Along with the standard spiels about exit rows and seat belts, flight attendents of the future might add this to their repetoires: "The captain has requested that all passengers close their browsers until he regains control of the aircraft."Recently the AP reported on a possible unintended consequence of offering Internet access to all passengers on Boeing's 787 Dreamliner. Here's an except:
Before Boeing Co.'s new 787 jetliner gets the green light to fly passengers, the aircraft maker will have to prove that offering Internet access in the cabin won't leave the flight controls vulnerable to hackers and hijackers.Read the entire AP report here.
Boeing claims it has engineered safeguards to shut out unauthorized users, but some security analysts worry navigation and communications systems could be vulnerable."The odds of this being perfect are zero," said Bruce Schneier, chief technology officer at the security services firm BT Counterpane. "It's possible Boeing can make their connection to the Internet secure. If they do, it will be the first time in mankind anyone's done that."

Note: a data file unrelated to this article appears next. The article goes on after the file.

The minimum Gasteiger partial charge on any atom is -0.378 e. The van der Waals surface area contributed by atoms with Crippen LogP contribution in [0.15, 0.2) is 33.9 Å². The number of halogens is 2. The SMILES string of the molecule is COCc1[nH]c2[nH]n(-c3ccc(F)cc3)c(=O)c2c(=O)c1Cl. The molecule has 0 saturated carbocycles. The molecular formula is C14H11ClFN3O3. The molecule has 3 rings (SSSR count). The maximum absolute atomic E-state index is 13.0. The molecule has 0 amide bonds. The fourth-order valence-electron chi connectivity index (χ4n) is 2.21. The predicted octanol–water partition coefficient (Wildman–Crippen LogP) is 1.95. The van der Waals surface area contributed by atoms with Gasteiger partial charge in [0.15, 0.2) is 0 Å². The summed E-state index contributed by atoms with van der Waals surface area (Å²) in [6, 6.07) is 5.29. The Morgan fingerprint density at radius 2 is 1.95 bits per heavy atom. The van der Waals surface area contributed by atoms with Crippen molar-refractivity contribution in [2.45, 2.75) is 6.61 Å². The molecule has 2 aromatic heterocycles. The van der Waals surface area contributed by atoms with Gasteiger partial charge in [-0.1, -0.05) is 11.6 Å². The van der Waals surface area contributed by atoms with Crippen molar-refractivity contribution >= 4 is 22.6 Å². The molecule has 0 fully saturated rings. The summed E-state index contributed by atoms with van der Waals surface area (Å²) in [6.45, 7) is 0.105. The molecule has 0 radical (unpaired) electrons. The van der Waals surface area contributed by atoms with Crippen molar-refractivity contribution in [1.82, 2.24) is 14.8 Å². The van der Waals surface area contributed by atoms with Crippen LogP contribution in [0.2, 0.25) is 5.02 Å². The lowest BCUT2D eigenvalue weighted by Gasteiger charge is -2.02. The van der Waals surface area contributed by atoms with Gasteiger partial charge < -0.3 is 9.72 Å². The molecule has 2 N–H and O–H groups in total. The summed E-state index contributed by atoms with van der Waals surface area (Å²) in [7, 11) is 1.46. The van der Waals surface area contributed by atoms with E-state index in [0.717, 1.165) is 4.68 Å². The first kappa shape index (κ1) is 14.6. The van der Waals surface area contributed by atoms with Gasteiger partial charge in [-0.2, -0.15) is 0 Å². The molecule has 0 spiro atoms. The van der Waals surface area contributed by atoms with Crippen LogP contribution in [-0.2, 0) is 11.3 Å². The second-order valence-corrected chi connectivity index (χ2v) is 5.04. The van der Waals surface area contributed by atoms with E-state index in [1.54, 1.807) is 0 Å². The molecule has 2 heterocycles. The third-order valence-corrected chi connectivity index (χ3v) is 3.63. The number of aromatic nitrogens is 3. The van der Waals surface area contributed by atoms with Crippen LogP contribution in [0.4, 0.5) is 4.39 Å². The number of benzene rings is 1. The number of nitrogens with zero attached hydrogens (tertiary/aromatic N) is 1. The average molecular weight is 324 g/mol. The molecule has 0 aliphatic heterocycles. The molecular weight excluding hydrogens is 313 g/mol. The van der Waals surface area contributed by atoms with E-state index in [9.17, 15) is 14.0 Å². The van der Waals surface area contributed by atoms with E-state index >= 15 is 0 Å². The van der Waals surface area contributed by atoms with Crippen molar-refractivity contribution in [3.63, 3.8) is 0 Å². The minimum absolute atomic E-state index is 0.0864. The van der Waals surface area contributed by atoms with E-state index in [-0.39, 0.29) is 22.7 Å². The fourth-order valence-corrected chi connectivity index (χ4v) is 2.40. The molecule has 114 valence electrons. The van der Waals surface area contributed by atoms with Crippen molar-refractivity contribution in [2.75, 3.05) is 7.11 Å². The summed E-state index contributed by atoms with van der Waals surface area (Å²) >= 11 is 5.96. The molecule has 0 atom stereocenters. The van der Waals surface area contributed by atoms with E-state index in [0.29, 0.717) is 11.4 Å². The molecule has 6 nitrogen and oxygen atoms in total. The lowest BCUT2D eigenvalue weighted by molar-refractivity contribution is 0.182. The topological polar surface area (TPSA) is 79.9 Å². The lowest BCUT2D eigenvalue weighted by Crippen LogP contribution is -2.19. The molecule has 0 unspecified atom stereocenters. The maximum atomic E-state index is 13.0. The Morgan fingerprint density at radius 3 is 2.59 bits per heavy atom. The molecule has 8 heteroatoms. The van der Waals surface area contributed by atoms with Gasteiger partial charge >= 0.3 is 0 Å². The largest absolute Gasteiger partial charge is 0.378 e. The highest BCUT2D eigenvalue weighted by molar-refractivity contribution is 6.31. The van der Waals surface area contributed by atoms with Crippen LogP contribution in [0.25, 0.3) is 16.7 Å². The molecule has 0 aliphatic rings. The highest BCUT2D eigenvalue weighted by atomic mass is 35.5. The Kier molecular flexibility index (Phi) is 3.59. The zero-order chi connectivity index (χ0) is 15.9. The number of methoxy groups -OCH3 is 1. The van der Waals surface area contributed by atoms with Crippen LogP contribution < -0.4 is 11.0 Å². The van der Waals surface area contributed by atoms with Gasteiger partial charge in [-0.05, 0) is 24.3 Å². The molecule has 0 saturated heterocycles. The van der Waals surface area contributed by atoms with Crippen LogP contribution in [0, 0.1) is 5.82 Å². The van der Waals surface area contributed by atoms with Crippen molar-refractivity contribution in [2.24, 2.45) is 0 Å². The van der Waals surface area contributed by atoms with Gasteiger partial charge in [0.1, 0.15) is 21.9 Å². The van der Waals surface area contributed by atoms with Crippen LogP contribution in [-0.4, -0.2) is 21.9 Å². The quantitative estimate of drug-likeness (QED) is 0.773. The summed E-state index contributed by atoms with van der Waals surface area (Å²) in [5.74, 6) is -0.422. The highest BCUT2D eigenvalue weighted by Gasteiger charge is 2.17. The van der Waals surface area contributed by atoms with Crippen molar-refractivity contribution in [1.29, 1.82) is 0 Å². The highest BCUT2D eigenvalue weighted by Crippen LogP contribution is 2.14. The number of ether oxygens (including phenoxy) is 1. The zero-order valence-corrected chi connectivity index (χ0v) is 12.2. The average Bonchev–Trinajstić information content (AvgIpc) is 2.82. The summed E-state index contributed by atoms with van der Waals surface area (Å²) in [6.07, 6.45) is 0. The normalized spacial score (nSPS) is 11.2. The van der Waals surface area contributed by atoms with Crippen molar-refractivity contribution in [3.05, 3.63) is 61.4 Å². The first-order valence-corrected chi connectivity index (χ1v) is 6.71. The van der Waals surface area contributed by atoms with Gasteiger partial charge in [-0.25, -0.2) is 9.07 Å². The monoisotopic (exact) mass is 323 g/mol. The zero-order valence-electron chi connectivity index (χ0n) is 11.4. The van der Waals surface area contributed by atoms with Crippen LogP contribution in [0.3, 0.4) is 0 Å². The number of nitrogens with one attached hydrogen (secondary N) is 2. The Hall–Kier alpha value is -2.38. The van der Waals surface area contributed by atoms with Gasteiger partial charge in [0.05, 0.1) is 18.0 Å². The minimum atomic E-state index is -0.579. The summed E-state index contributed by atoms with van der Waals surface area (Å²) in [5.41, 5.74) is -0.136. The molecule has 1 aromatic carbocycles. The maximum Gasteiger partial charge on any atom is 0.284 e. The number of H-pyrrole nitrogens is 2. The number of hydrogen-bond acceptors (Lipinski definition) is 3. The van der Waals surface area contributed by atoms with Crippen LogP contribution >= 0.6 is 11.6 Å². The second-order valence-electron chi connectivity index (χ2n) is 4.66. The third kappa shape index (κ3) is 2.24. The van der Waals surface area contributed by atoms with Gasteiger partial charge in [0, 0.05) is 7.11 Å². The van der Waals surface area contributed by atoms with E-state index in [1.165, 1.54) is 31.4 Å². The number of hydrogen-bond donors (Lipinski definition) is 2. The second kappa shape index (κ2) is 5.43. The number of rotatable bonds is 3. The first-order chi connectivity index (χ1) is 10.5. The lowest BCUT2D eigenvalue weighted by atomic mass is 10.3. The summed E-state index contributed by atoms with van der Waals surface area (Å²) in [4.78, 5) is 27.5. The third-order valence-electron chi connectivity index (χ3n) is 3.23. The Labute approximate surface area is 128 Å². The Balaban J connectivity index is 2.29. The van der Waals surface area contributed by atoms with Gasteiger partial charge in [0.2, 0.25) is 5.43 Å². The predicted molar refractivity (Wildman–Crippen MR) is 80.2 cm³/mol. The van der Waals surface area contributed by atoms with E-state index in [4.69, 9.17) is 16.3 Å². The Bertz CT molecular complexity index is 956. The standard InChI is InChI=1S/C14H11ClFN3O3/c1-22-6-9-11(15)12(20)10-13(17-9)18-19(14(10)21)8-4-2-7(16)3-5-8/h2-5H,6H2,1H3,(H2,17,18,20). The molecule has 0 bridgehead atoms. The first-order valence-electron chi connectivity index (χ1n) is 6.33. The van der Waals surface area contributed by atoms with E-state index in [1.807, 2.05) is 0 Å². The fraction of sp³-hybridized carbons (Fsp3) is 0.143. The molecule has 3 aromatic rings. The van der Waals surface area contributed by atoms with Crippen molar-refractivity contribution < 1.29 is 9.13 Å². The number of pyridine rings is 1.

But Boeing spokeswoman Lori Gunter said 787's aviation electronics "are not connected in any way to the Internet."Boeing has designed the 787 to allow airlines to offer passengers more in-flight entertainment and Internet options than previous planes have allowed.
Those new features and other aspects of 787's computer network go beyond the scope of existing regulations, so the Federal Aviation Administration is requiring Boeing to show the new technology won't pose a safety threat.In a "special condition" the FAA has ordered Boeing to satisfy, the agency notes that the 787 "allows new kinds of passenger connectivity to previously isolated data networks connected to systems that perform functions required for the safe operation of the airplane.
"Because of this new passenger connectivity, the proposed data network design and integration may result in security vulnerabilities from intentional or unintentional corruption of data and systems critical to the safety and maintenance of the airplane."